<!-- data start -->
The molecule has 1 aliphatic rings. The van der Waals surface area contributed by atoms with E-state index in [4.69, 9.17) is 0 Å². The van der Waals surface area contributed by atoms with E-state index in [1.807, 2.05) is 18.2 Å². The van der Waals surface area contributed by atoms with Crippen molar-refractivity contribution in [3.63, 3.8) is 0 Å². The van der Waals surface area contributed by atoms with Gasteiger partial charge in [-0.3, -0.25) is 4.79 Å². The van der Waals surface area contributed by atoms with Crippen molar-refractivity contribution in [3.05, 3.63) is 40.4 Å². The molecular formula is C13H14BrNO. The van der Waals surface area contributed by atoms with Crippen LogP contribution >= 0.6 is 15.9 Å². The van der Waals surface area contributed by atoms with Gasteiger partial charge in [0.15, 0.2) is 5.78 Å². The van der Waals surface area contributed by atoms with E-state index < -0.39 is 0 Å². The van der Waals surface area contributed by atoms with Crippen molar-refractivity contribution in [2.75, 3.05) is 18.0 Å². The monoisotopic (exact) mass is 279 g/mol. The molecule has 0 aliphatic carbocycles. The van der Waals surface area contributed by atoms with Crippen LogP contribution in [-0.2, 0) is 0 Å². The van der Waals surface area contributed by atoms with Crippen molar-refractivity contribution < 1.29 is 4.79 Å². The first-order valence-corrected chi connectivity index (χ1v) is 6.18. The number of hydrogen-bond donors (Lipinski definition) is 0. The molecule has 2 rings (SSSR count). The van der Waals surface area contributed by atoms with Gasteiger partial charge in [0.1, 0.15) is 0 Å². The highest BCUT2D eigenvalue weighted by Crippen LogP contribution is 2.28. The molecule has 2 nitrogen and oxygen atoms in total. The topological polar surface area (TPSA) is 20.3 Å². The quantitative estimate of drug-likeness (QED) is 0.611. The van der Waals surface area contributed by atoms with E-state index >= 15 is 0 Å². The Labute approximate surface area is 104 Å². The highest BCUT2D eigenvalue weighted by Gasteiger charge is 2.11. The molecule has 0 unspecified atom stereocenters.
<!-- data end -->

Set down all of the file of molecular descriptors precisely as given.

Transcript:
The molecule has 1 aliphatic rings. The van der Waals surface area contributed by atoms with E-state index in [4.69, 9.17) is 0 Å². The van der Waals surface area contributed by atoms with E-state index in [1.807, 2.05) is 18.2 Å². The van der Waals surface area contributed by atoms with Crippen molar-refractivity contribution in [3.63, 3.8) is 0 Å². The van der Waals surface area contributed by atoms with Gasteiger partial charge in [-0.3, -0.25) is 4.79 Å². The van der Waals surface area contributed by atoms with Crippen molar-refractivity contribution in [3.05, 3.63) is 40.4 Å². The molecular formula is C13H14BrNO. The van der Waals surface area contributed by atoms with Crippen LogP contribution >= 0.6 is 15.9 Å². The van der Waals surface area contributed by atoms with Gasteiger partial charge in [0.15, 0.2) is 5.78 Å². The van der Waals surface area contributed by atoms with E-state index < -0.39 is 0 Å². The van der Waals surface area contributed by atoms with Crippen molar-refractivity contribution in [2.75, 3.05) is 18.0 Å². The monoisotopic (exact) mass is 279 g/mol. The molecule has 0 aliphatic carbocycles. The van der Waals surface area contributed by atoms with Crippen LogP contribution in [-0.2, 0) is 0 Å². The van der Waals surface area contributed by atoms with Crippen molar-refractivity contribution < 1.29 is 4.79 Å². The first-order valence-corrected chi connectivity index (χ1v) is 6.18. The number of hydrogen-bond donors (Lipinski definition) is 0. The molecule has 2 rings (SSSR count). The van der Waals surface area contributed by atoms with Gasteiger partial charge in [0.1, 0.15) is 0 Å². The highest BCUT2D eigenvalue weighted by Crippen LogP contribution is 2.28. The molecule has 2 nitrogen and oxygen atoms in total. The topological polar surface area (TPSA) is 20.3 Å². The quantitative estimate of drug-likeness (QED) is 0.611. The van der Waals surface area contributed by atoms with E-state index >= 15 is 0 Å². The Labute approximate surface area is 104 Å². The highest BCUT2D eigenvalue weighted by Gasteiger charge is 2.11. The molecule has 0 unspecified atom stereocenters.